Have you ever ordered the wrong wine accidentally at a restaurant and ended up paying the price? If you eat out enough and order wine off the list, chances are this has happened to you at least once. However it takes a certain amount of carelessness to accidentally order a $2000 bottle of wine accidentally instead of one that costs $110. But that's precisely what a New York diner did a while back, and they recently wrote to the New York Times restaurant critic Frank Bruni, to ask what was the appropriate thing to do in this situation. Specifically, what they should do when, after having drunk the wine and finished their meal, someone realized that they had spent more on the wine than they might on their monthly mortgage payment.
The question to Bruni, was simply whether the restaurant bore any responsibility for this having happened and therefore whether the diner was justified in seeking any restitution from the restaurant.
It's a tricky question. On its face, clearly the restaurant cannot take responsibility for what customers order. Thinking that they should police whether people can actually afford the wine they are ordering is akin to suggesting that they should police whether people who have peanut allergies are ordering things that contain nuts. Caveat emptor, I believe is the operative phrase.
Yet at the same time, restaurants, in the interest of avoiding such mishaps, which make for unhappy folks on both sides of the transaction might certainly be able to cautiously and tactfully try to avoid such occurrences. The trick, of course, involves how to make sure a customer knows the price of the wine they're ordering without questioning their judgment or their solvency.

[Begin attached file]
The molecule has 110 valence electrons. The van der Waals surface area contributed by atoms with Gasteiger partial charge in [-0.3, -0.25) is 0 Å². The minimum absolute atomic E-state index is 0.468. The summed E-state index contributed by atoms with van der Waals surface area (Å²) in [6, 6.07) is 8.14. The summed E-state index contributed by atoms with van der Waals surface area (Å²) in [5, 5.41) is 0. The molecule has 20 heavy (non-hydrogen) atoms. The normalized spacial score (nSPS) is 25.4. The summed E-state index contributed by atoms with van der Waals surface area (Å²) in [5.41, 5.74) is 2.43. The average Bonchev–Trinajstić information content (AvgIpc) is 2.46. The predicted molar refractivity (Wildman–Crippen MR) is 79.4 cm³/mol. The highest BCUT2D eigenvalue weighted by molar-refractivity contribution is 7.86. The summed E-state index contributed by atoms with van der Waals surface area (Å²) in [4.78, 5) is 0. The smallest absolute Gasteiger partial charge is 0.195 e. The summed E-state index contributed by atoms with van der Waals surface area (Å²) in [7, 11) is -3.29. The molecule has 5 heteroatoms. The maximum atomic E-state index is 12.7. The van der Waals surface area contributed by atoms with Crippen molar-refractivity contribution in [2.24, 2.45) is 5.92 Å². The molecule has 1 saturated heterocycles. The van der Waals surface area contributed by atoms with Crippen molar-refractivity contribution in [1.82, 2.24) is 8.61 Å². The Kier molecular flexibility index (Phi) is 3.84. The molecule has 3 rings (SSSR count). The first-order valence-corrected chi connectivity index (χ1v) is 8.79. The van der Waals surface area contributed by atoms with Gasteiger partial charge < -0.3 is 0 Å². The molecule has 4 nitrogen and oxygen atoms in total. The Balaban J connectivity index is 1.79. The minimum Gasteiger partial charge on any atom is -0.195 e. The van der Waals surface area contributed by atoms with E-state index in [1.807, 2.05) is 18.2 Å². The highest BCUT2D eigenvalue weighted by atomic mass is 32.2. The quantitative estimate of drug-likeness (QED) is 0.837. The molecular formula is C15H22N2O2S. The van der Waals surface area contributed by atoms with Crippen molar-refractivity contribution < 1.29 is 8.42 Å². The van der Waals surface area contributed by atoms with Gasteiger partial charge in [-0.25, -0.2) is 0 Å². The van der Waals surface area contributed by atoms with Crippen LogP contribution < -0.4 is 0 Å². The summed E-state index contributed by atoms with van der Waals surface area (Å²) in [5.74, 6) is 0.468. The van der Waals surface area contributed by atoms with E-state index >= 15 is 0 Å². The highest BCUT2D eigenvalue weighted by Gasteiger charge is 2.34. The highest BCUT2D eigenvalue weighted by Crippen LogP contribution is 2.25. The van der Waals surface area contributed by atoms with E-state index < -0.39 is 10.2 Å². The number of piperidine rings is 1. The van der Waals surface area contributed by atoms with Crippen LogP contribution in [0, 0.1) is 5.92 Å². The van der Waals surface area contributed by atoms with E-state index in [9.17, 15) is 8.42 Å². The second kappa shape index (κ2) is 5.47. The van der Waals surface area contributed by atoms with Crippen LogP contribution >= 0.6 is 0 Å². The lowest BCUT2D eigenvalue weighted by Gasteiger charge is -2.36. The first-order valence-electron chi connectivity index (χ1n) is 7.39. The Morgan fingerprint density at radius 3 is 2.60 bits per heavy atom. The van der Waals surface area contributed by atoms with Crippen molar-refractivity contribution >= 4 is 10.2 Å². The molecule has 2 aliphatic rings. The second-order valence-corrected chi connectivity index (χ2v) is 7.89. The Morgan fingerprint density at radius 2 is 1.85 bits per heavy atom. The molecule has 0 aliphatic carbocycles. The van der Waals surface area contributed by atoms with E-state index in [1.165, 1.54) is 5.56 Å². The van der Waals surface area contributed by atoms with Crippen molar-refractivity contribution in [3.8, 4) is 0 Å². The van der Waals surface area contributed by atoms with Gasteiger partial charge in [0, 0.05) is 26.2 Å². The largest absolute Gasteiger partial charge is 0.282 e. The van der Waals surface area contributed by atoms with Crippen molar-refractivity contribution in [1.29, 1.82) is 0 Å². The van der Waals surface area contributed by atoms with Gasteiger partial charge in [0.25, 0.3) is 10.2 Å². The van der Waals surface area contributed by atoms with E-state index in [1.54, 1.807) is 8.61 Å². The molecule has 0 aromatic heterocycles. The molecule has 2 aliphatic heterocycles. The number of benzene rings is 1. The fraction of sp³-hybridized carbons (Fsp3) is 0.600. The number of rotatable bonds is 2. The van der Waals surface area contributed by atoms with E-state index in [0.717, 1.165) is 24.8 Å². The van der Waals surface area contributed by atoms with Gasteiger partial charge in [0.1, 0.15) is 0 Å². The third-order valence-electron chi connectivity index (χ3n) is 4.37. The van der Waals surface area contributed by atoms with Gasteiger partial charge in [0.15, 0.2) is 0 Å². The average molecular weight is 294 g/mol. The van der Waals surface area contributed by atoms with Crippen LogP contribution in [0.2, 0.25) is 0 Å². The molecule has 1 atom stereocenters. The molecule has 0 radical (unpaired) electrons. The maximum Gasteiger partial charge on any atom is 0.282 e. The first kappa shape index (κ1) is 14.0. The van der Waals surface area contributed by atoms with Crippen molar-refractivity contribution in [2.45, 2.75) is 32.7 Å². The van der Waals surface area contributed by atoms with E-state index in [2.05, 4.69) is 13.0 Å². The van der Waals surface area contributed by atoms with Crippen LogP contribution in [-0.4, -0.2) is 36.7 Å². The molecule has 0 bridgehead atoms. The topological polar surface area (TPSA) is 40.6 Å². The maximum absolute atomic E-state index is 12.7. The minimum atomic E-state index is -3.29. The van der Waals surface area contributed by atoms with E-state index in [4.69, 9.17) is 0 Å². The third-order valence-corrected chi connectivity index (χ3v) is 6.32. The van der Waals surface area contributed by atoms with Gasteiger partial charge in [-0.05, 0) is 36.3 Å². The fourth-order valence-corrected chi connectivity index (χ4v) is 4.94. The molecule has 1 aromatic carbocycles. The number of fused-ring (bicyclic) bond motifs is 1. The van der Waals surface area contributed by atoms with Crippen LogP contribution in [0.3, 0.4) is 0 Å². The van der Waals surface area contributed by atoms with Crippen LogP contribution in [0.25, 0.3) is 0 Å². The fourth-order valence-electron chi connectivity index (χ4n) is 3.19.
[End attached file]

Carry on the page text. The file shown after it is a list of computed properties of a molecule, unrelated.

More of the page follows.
It's not an easy thing to do. Of course, for a lot of diners, stopping a sommelier or waiter from opening a bottle they've brought to the table isn't easy either. Many people are intimidated by even the ceremony of a bottle being presented to them before opening that they don't bother to really read the label to make sure it's the wine they've ordered. Even experienced wine lovers can gloss over that step. I was recently on a business trip and eating in a very dimly lit restaurant and didn't notice that the Chateauneuf-du-Pape Blanc that I ordered was the same winery's red until it hit my glass.
Is a restaurant at all to blame for serving one of the worlds most expensive wines to a customer who clearly didn't really want to drink it? In my mind, not at all. But check out the full story and see what Bruni and more than a hundred New Yorkers had to say about it.
A wine book like no other. Photographs, essays, and wine recommendations. Learn more.
The Superb Grace of Old Vines: Drinking Janasse The Zinfandel Experience: January 31, San Francisco Vinography Unboxed: Week of January 4, 2015 Vinography Images: The Colors of a New Season Vinography Unboxed: Week of December 27th, 2014 Vinography Images: Rich Skies Losing a Legend in Serge Hochar Flirting with the Ecstatic: The Wines of Nikolaihof, Austria Vinography Unboxed: Week of December 20, 2014 A Grape By Any Other Name
Wine Will Never Smell the Same Again: Luca Turin and the Science of Scent Forlorn Hope: The Remarkable Wines of Matthew Rorick Debating Robert Parker At His Invitation Passopisciaro Winery, Etna, Sicily: Current Releases Should We Care What Winemakers Say? The Sweet Taste of Freedom: Austria's Ruster Ausbruch Wines 2009 Burgundy Vintage According to Domaine de la Romanée-Conti Charles Banks: The New Man Behind Mayacamas Wine from the Caldera: The Incredible Viticulture of Santorini Why Community Tasting Notes Sites Will Fail Chateau Rayas and the 2012 Vintage of Chateauneuf-du-Pape A Life Indomitable: The Wines of Casal Santa Maria, Portugal Bay Area Bordeaux: Tasting Santa Cruz Mountain Cabernets Forgotten Jewels: Reviving Chile's Old Vine Carignane The First-Timer's Guide to Les Trois Glorieuses of Hospices de Beaune